The upside of being right. When you are right, you can gloat and tell your ex, “I told you so.” You can humiliate you ex by reminding him or her over and over “I was right and you were wrong.” You can enjoy feeling superior and self-righteous. You will feel competent, in control, and powerful.
The downside of being right. The rush of being right does not last. So what if you won a game from the past? What about now and the future? People who you forced into a corner by being right are less willing to cooperate with you in the future. They are less likely to be willing to adhere to the rules of the divorce, at least willingly. They may follow the letter of the law, but not the spirit, which dooms such things as asking your ex to switch the kids’ visitation schedule to accommodate a last-minute change in your work schedule. Imposing being right on your ex breeds resentment. It can easily make a difficult relationship practically impossible, especially if you are co-parenting children with your ex.
The Pros and Cons of Being Happy
People do not simply “flip a switch” and suddenly they are happy. After going through a divorce, there are two conditions that are necessary for you to feel happy with life after divorce: (1) the removal of all attachments, both positive and negative, tangible and emotional, to your ex, and (2) a sense of optimism about the future. You know you have erased all attachments to your ex when you cannot conjure up any currently existing positive feelings or any negative feelings about your ex or the past life the two of you shared. A sense of optimism comes from realizing the next chapter in your life will let you become the person “you want to be.”
The upside of being happy. Well, not to belabor the obvious, being happy feels good. Isn’t happiness and contentment the goal of your life in the next chapter? You feel competent at handling the difficult divorce situation to your satisfaction. You feel powerful in knowing that you honored and played by your inner principles. You are proud that you had your head on straight and kept your eye on the prize without being distracted by ego or social pressure.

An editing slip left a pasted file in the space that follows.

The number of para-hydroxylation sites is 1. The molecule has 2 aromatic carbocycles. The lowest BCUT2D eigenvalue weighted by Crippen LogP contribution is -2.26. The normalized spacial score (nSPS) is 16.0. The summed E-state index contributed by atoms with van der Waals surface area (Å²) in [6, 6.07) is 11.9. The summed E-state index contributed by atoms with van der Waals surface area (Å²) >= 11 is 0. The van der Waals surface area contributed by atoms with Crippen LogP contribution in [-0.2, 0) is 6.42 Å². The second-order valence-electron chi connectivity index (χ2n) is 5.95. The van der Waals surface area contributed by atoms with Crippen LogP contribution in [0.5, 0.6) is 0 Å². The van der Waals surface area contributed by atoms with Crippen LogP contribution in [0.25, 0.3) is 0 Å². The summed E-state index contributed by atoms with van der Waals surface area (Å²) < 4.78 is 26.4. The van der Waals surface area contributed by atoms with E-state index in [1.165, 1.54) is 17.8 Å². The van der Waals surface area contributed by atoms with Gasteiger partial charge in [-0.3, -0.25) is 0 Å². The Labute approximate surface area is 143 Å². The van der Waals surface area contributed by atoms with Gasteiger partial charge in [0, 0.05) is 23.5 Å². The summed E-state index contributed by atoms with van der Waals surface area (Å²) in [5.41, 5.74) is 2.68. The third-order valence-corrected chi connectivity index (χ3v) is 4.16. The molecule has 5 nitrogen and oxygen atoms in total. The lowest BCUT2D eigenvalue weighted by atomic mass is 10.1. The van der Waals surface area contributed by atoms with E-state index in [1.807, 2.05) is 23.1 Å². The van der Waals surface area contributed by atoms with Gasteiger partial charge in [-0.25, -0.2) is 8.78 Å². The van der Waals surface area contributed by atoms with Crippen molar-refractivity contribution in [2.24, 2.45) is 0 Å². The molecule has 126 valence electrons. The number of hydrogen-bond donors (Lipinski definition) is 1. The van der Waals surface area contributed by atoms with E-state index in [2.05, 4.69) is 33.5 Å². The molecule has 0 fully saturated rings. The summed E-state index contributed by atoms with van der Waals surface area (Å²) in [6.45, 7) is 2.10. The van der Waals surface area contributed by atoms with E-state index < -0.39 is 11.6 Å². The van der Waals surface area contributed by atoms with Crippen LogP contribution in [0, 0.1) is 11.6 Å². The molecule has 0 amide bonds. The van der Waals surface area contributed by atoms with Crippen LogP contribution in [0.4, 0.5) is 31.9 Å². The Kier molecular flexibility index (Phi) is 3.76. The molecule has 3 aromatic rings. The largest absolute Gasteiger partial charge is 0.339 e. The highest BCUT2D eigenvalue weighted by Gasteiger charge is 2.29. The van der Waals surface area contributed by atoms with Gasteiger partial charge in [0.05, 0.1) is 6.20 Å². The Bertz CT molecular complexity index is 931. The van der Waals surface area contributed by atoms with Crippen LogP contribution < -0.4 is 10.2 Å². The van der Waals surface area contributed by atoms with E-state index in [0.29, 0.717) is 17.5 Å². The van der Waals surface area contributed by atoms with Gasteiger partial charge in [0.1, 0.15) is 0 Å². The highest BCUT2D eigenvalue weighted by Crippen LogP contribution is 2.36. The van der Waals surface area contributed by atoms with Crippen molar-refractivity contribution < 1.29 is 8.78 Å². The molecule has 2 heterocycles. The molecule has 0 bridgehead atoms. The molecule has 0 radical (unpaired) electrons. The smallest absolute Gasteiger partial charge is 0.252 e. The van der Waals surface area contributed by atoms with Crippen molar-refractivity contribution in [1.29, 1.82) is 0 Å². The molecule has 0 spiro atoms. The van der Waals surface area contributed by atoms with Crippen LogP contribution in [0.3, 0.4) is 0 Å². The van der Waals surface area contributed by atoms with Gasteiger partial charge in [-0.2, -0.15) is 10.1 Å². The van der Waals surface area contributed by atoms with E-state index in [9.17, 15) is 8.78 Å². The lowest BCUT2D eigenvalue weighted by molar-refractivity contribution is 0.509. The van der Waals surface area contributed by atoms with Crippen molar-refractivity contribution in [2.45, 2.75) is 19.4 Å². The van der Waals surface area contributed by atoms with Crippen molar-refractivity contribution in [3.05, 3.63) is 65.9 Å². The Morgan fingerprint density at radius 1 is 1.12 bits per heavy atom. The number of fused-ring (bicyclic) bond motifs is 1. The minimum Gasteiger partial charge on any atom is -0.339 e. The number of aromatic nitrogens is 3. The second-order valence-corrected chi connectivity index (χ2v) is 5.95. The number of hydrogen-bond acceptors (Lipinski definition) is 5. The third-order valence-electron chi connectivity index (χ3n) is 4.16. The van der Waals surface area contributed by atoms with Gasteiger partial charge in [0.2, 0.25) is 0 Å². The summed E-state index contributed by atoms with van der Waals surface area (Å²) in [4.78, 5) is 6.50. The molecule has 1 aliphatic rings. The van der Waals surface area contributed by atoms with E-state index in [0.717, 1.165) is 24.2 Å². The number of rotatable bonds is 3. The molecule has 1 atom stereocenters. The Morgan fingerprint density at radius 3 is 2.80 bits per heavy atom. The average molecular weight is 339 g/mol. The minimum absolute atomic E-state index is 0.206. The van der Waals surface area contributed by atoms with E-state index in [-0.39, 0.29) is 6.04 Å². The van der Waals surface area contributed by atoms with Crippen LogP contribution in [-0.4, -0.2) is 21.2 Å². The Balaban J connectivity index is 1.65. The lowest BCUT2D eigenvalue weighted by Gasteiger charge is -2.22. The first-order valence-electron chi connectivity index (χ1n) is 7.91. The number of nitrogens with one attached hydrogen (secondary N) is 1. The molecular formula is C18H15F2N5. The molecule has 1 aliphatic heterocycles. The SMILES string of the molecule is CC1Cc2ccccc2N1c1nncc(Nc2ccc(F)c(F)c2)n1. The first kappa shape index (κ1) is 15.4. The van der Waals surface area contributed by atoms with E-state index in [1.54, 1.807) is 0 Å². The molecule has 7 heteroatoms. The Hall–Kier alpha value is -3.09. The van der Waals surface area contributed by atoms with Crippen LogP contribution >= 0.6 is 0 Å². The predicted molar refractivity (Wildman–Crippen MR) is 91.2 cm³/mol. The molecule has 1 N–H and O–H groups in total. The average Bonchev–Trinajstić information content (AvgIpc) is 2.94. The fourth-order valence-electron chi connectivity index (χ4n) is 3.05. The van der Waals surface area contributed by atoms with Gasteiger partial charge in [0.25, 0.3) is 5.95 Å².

The downside of being happy. Happiness comes with a price. You don’t get to feel all-powerful, in control, and intimidating. You will probably have to give up some things that rightly belong to you. You melt into the background rather than being upfront on the throne with the TV lights shining on you. You must be okay with the other person’s thinking they won. You may look “weak”” to family and friends.
So, What’s the Point?
It comes down to how you handle the internal conflict between your ego versus your humility. There is no “slam dunk winner” in any divorce. We all suffer pain and endure disappointment in a divorce. To be happy often means you have to swallow your pride in order to get what you want – an attachment-free, optimism-infused life after divorce. To be happy enables you to see clearly what you need to do to dissolve the sources of resistance to change that prevent you from enjoying your life after divorce.
In his song, The Gambler, Kenny Rodgers describes the key to being happy thusly: “You’ve got to know when to hold ’em. Know when to fold ’em. Know when to walk away. Know when to run.”
Turns out, one of the most courageous acts a divorced person can make is to choose to “be happy.”
The way I would describe this choice is by asking the most important question any divorced person could be asked, “Are you willing to let being happy be enough?”